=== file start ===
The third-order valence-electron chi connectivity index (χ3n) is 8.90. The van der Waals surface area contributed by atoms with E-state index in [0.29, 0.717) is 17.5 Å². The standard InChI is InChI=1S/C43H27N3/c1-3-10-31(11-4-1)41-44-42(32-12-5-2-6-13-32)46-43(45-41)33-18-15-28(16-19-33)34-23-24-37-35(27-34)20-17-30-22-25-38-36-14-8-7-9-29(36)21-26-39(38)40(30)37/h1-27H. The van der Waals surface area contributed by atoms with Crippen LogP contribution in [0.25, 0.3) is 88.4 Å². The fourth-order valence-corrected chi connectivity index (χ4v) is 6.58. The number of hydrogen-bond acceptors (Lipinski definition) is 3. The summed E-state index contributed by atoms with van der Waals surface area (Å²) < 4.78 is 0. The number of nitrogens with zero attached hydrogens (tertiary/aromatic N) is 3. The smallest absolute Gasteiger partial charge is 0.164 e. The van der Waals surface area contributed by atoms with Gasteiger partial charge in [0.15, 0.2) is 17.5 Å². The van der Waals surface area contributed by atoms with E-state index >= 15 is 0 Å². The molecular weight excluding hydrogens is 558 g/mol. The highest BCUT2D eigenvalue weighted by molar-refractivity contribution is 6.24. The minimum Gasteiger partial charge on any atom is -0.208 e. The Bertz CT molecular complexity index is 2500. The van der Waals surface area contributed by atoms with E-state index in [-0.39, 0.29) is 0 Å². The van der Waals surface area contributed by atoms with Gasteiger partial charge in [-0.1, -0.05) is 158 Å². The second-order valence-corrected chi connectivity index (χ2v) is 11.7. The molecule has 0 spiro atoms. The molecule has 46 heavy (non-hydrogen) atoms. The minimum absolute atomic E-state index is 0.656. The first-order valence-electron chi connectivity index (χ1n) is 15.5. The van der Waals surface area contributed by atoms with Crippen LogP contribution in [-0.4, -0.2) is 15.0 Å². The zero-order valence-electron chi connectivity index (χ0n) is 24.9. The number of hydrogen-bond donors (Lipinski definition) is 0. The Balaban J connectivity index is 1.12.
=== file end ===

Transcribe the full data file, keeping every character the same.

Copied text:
The third-order valence-electron chi connectivity index (χ3n) is 8.90. The van der Waals surface area contributed by atoms with E-state index in [0.29, 0.717) is 17.5 Å². The standard InChI is InChI=1S/C43H27N3/c1-3-10-31(11-4-1)41-44-42(32-12-5-2-6-13-32)46-43(45-41)33-18-15-28(16-19-33)34-23-24-37-35(27-34)20-17-30-22-25-38-36-14-8-7-9-29(36)21-26-39(38)40(30)37/h1-27H. The van der Waals surface area contributed by atoms with Crippen LogP contribution in [0.25, 0.3) is 88.4 Å². The fourth-order valence-corrected chi connectivity index (χ4v) is 6.58. The number of hydrogen-bond acceptors (Lipinski definition) is 3. The summed E-state index contributed by atoms with van der Waals surface area (Å²) < 4.78 is 0. The number of nitrogens with zero attached hydrogens (tertiary/aromatic N) is 3. The smallest absolute Gasteiger partial charge is 0.164 e. The van der Waals surface area contributed by atoms with Gasteiger partial charge in [0.15, 0.2) is 17.5 Å². The van der Waals surface area contributed by atoms with E-state index >= 15 is 0 Å². The molecular weight excluding hydrogens is 558 g/mol. The highest BCUT2D eigenvalue weighted by molar-refractivity contribution is 6.24. The minimum Gasteiger partial charge on any atom is -0.208 e. The Bertz CT molecular complexity index is 2500. The van der Waals surface area contributed by atoms with E-state index in [-0.39, 0.29) is 0 Å². The van der Waals surface area contributed by atoms with Gasteiger partial charge in [-0.1, -0.05) is 158 Å². The second-order valence-corrected chi connectivity index (χ2v) is 11.7. The molecule has 0 spiro atoms. The molecule has 46 heavy (non-hydrogen) atoms. The minimum absolute atomic E-state index is 0.656. The first-order valence-electron chi connectivity index (χ1n) is 15.5. The van der Waals surface area contributed by atoms with Crippen LogP contribution in [-0.4, -0.2) is 15.0 Å². The zero-order valence-electron chi connectivity index (χ0n) is 24.9. The number of hydrogen-bond donors (Lipinski definition) is 0. The Balaban J connectivity index is 1.12.